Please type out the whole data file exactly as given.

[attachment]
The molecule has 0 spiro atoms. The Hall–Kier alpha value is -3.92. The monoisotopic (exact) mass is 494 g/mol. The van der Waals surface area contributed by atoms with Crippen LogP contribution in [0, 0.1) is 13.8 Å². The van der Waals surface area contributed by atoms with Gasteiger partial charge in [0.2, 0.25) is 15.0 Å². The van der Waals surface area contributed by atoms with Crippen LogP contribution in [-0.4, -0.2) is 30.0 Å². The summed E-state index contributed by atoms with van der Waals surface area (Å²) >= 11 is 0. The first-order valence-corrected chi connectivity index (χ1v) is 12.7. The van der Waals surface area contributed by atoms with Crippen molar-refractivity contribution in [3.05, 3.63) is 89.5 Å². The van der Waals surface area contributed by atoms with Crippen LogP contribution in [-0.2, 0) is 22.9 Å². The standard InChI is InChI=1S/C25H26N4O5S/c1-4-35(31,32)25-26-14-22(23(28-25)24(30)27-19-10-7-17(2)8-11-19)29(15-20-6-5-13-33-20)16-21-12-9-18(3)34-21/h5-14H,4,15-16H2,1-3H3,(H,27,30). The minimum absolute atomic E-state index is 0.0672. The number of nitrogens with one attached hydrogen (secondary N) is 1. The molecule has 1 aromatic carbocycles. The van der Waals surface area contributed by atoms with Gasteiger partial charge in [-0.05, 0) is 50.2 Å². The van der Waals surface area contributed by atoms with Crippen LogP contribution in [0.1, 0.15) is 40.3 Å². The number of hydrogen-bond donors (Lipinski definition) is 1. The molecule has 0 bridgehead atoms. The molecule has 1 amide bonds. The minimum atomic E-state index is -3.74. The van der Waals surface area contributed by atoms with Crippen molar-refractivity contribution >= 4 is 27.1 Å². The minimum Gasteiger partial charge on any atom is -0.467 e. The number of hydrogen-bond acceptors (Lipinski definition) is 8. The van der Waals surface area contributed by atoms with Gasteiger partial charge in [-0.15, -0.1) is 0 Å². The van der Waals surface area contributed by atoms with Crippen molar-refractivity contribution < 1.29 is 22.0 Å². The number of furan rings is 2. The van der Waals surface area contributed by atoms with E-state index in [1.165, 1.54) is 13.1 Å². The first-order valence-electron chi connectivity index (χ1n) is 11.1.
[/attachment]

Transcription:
The molecule has 0 spiro atoms. The Hall–Kier alpha value is -3.92. The monoisotopic (exact) mass is 494 g/mol. The van der Waals surface area contributed by atoms with Crippen LogP contribution in [0, 0.1) is 13.8 Å². The van der Waals surface area contributed by atoms with Gasteiger partial charge in [0.2, 0.25) is 15.0 Å². The van der Waals surface area contributed by atoms with Crippen LogP contribution in [-0.4, -0.2) is 30.0 Å². The summed E-state index contributed by atoms with van der Waals surface area (Å²) >= 11 is 0. The first-order valence-corrected chi connectivity index (χ1v) is 12.7. The van der Waals surface area contributed by atoms with Crippen molar-refractivity contribution in [3.05, 3.63) is 89.5 Å². The van der Waals surface area contributed by atoms with Crippen LogP contribution in [-0.2, 0) is 22.9 Å². The standard InChI is InChI=1S/C25H26N4O5S/c1-4-35(31,32)25-26-14-22(23(28-25)24(30)27-19-10-7-17(2)8-11-19)29(15-20-6-5-13-33-20)16-21-12-9-18(3)34-21/h5-14H,4,15-16H2,1-3H3,(H,27,30). The minimum absolute atomic E-state index is 0.0672. The number of nitrogens with one attached hydrogen (secondary N) is 1. The molecule has 1 aromatic carbocycles. The van der Waals surface area contributed by atoms with Gasteiger partial charge in [-0.05, 0) is 50.2 Å². The van der Waals surface area contributed by atoms with Crippen LogP contribution in [0.1, 0.15) is 40.3 Å². The number of hydrogen-bond donors (Lipinski definition) is 1. The molecule has 0 bridgehead atoms. The molecule has 1 amide bonds. The minimum atomic E-state index is -3.74. The van der Waals surface area contributed by atoms with Crippen molar-refractivity contribution >= 4 is 27.1 Å². The minimum Gasteiger partial charge on any atom is -0.467 e. The number of hydrogen-bond acceptors (Lipinski definition) is 8. The van der Waals surface area contributed by atoms with Gasteiger partial charge in [-0.15, -0.1) is 0 Å². The van der Waals surface area contributed by atoms with Crippen molar-refractivity contribution < 1.29 is 22.0 Å². The number of furan rings is 2. The van der Waals surface area contributed by atoms with E-state index in [1.165, 1.54) is 13.1 Å². The first-order valence-electron chi connectivity index (χ1n) is 11.1.